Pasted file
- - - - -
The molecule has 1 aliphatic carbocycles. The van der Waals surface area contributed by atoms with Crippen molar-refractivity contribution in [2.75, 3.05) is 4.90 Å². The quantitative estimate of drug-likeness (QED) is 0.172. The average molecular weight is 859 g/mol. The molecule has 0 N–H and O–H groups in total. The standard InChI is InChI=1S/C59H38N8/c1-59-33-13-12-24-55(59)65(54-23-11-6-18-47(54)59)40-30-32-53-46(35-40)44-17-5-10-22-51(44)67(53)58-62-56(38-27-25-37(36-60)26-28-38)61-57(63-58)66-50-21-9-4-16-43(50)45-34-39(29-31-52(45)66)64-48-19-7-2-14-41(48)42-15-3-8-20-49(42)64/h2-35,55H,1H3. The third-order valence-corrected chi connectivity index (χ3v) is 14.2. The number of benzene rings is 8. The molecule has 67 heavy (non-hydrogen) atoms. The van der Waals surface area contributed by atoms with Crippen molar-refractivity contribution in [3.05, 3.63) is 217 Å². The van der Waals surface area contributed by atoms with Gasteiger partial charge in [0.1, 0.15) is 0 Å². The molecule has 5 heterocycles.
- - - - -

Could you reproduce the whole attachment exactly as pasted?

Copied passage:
The molecule has 1 aliphatic carbocycles. The van der Waals surface area contributed by atoms with Crippen molar-refractivity contribution in [2.75, 3.05) is 4.90 Å². The quantitative estimate of drug-likeness (QED) is 0.172. The average molecular weight is 859 g/mol. The molecule has 0 N–H and O–H groups in total. The standard InChI is InChI=1S/C59H38N8/c1-59-33-13-12-24-55(59)65(54-23-11-6-18-47(54)59)40-30-32-53-46(35-40)44-17-5-10-22-51(44)67(53)58-62-56(38-27-25-37(36-60)26-28-38)61-57(63-58)66-50-21-9-4-16-43(50)45-34-39(29-31-52(45)66)64-48-19-7-2-14-41(48)42-15-3-8-20-49(42)64/h2-35,55H,1H3. The third-order valence-corrected chi connectivity index (χ3v) is 14.2. The number of benzene rings is 8. The molecule has 67 heavy (non-hydrogen) atoms. The van der Waals surface area contributed by atoms with Crippen molar-refractivity contribution in [3.05, 3.63) is 217 Å². The van der Waals surface area contributed by atoms with Gasteiger partial charge in [0.1, 0.15) is 0 Å². The molecule has 5 heterocycles.